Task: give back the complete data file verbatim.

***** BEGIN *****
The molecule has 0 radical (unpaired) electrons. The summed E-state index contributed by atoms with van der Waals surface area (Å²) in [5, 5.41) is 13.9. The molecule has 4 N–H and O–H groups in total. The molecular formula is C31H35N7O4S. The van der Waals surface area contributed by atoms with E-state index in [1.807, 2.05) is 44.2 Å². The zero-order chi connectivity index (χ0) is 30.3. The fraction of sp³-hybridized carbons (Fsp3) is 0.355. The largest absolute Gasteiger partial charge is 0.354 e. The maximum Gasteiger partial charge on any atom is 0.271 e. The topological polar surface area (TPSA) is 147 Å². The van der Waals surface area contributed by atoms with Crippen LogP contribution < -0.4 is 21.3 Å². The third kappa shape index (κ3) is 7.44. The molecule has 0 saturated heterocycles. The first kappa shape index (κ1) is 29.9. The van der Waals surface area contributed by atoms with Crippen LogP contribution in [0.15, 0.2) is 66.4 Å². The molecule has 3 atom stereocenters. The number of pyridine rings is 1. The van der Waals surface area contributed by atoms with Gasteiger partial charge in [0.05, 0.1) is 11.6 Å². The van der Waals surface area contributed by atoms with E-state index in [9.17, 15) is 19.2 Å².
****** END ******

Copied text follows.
The molecule has 0 radical (unpaired) electrons. The summed E-state index contributed by atoms with van der Waals surface area (Å²) in [5, 5.41) is 13.9. The molecule has 4 N–H and O–H groups in total. The molecular formula is C31H35N7O4S. The van der Waals surface area contributed by atoms with E-state index in [1.807, 2.05) is 44.2 Å². The zero-order chi connectivity index (χ0) is 30.3. The fraction of sp³-hybridized carbons (Fsp3) is 0.355. The largest absolute Gasteiger partial charge is 0.354 e. The maximum Gasteiger partial charge on any atom is 0.271 e. The topological polar surface area (TPSA) is 147 Å². The van der Waals surface area contributed by atoms with Crippen LogP contribution < -0.4 is 21.3 Å². The third kappa shape index (κ3) is 7.44. The molecule has 0 saturated heterocycles. The first kappa shape index (κ1) is 29.9. The van der Waals surface area contributed by atoms with Crippen LogP contribution in [0.15, 0.2) is 66.4 Å². The molecule has 3 atom stereocenters. The number of pyridine rings is 1. The van der Waals surface area contributed by atoms with Gasteiger partial charge in [0.05, 0.1) is 11.6 Å². The van der Waals surface area contributed by atoms with E-state index in [9.17, 15) is 19.2 Å².